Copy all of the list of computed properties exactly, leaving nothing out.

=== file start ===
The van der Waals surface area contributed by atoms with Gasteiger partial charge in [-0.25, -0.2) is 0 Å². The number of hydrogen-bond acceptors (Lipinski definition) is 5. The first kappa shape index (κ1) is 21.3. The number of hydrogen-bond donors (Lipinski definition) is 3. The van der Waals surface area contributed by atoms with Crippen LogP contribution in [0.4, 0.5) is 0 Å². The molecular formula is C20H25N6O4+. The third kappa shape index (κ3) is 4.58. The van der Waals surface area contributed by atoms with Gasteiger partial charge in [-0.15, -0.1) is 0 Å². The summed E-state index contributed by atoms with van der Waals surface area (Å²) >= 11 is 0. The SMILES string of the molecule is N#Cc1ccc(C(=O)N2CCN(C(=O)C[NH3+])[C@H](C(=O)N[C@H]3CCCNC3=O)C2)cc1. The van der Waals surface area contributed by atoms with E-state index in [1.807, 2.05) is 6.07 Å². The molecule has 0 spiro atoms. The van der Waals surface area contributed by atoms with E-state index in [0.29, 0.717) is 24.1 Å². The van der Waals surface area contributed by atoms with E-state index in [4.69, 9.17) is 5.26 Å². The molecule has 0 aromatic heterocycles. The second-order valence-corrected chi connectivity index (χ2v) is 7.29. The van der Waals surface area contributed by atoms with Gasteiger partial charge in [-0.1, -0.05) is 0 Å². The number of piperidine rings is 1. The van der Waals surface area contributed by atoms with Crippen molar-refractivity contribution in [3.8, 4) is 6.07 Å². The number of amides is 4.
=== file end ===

The van der Waals surface area contributed by atoms with Gasteiger partial charge in [-0.25, -0.2) is 0 Å². The number of hydrogen-bond acceptors (Lipinski definition) is 5. The first kappa shape index (κ1) is 21.3. The number of hydrogen-bond donors (Lipinski definition) is 3. The van der Waals surface area contributed by atoms with Crippen LogP contribution in [0.4, 0.5) is 0 Å². The molecular formula is C20H25N6O4+. The third kappa shape index (κ3) is 4.58. The van der Waals surface area contributed by atoms with Gasteiger partial charge in [-0.15, -0.1) is 0 Å². The summed E-state index contributed by atoms with van der Waals surface area (Å²) >= 11 is 0. The SMILES string of the molecule is N#Cc1ccc(C(=O)N2CCN(C(=O)C[NH3+])[C@H](C(=O)N[C@H]3CCCNC3=O)C2)cc1. The van der Waals surface area contributed by atoms with E-state index in [1.807, 2.05) is 6.07 Å². The molecule has 0 spiro atoms. The van der Waals surface area contributed by atoms with E-state index in [0.29, 0.717) is 24.1 Å². The van der Waals surface area contributed by atoms with E-state index in [4.69, 9.17) is 5.26 Å². The molecule has 0 aromatic heterocycles. The second-order valence-corrected chi connectivity index (χ2v) is 7.29. The van der Waals surface area contributed by atoms with Gasteiger partial charge in [-0.1, -0.05) is 0 Å². The number of piperidine rings is 1. The van der Waals surface area contributed by atoms with Crippen molar-refractivity contribution in [3.8, 4) is 6.07 Å². The number of amides is 4.